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Steven Colbert interviews Vince Bugliosi


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What a waste. Colbert scored no points.

In 1975 Trevor Griffiths wrote a great play called the "Comedians". Griffiths, a Marxist, argued that comedy could be used to change political consciousness. However, in most cases it is used to preserve the status quo. It is a great play and raises all the main issues about the role of comedy in capitalist society. Griffiths' reputation at the time was such that Warren Beatty asked him to write a screenplay for his long cherished project about the US revolutionary John Reed, which eventually became the Oscar-winning film Reds. Griffiths is a great artists who unfortunately has been ignored over the last 20 years.

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I could not be in stronger agreement with the notion that comedy is a most powerful tool for the shaping of political consciousness.

Once "they" and their formerly respected pronouncements are being ridiculed, the game is over.

Did anyone see the clip of Karl Rove recently becoming the target of his audience's derisive laughter as he attempted to explain why Rumsfeld et al cancelled, at the last minute, an operation to take out al Queda leaders in Pakistan? "We have to respect a sovereign state's borders," he said solemnly. (I'm paraphrasing.) At which point the chortling began.

Rove immediately tried to recover. "Unless we're talking about Iraq," he added, smiling.

Too late.

Then there was the JFK Lancer conference at which I moderated a panel comprised of three speakers, including Doug Horne.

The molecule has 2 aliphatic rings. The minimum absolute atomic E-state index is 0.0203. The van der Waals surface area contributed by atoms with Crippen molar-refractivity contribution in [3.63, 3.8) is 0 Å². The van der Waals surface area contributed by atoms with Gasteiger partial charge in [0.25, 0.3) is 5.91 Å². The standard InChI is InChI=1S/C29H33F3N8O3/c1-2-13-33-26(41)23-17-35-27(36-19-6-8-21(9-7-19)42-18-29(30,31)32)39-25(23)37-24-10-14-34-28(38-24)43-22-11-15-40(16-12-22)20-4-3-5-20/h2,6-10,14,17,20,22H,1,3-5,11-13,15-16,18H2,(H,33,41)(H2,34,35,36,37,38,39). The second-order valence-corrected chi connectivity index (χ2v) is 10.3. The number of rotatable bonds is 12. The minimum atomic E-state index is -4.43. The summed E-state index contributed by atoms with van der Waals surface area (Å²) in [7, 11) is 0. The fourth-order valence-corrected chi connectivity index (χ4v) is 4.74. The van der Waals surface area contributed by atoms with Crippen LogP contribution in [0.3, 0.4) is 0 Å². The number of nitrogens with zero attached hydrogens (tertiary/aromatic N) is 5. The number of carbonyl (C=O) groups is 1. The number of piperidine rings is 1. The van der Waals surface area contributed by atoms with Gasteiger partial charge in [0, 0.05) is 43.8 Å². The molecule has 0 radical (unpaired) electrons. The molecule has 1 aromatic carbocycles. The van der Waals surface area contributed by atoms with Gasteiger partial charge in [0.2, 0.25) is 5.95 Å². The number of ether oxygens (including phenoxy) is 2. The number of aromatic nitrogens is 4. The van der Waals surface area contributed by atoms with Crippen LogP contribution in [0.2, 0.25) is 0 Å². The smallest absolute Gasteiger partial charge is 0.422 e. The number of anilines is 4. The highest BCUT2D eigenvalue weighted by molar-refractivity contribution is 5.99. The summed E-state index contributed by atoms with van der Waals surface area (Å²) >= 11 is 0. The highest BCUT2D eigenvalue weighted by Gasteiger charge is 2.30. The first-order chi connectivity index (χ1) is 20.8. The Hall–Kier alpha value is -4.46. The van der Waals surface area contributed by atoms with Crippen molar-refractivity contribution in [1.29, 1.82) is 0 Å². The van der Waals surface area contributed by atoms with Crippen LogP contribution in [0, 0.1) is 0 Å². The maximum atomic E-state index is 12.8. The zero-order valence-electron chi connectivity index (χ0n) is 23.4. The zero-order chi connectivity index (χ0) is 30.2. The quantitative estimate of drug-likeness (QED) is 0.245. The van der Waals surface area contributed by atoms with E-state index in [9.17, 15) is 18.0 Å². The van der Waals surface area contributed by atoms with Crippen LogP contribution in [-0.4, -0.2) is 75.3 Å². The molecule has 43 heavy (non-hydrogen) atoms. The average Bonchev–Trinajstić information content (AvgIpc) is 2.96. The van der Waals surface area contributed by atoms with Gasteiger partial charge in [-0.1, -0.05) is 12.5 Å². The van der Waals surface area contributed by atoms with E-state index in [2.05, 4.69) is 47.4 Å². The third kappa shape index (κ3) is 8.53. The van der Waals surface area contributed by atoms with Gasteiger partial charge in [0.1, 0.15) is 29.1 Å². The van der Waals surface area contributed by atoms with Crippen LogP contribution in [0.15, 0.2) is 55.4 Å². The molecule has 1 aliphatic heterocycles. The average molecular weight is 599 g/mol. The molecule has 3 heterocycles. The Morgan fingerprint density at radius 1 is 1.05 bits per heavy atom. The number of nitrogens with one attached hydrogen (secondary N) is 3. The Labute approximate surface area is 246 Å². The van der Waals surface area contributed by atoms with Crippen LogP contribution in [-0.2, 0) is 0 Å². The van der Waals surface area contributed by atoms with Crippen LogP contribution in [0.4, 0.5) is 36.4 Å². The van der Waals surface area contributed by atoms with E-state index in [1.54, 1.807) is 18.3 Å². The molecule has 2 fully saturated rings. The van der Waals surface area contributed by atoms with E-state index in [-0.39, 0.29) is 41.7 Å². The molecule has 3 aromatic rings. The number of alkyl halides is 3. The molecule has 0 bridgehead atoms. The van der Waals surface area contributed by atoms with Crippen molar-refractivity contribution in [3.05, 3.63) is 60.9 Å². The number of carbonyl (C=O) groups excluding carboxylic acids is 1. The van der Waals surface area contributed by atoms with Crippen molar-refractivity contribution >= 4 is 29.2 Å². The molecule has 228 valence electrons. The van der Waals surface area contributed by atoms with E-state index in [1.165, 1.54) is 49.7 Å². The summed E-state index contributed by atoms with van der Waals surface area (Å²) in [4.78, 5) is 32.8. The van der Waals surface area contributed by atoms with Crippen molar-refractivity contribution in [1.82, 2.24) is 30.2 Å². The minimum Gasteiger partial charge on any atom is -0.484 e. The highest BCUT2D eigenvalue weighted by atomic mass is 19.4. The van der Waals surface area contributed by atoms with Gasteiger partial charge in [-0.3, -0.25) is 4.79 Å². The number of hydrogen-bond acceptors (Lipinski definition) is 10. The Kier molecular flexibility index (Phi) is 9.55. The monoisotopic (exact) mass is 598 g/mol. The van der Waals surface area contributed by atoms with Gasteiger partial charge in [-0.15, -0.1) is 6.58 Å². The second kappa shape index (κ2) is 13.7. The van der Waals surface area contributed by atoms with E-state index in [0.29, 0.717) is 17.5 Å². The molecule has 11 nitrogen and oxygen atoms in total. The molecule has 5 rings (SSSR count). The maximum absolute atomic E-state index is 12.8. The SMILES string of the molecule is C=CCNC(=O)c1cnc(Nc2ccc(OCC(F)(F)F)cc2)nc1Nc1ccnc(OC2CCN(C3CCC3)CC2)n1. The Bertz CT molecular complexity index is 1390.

Doug had brought props: human skulls on which conflicting JFK wound descriptions had been inked.

After his presentation, I placed the skulls on a table in front of the podium -- ear to ear and facing the audience.

As I brought the program to an end, I gestured to the empty cranial vaults and thanked Messrs. Posner, Specter, and Rahn for their kind attention.

Bugliosi's barely controlled behaviors and ludicrous positions are ripe for similar ridicule.

Charles

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The most effective purveyor of this is DAVID LETTERMAN, who nightly

skewers Bush with GREAT MOMENTS IN PRESIDENTIAL SPEECHES, using

inept video clips of Bush speaking in contrast with JFK saying "Ask not

what your country can do for you...."

The stark contrast is hilarious. Letterman never says a word. Bush's

ineptitude is funnier than any comment.

Jack

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Charles Drago'wrote:

[...]Doug had brought props: human skulls on which conflicting JFK wound descriptions had been inked.

After his presentation, I placed the skulls on a table in front of the podium -- ear to ear and facing the audience.

As I brought the program to an end, I gestured to the empty cranial vaults and thanked Messrs. Posner, Specter, and Rahn for their kind attention.

[...]

Charles

LMAO!

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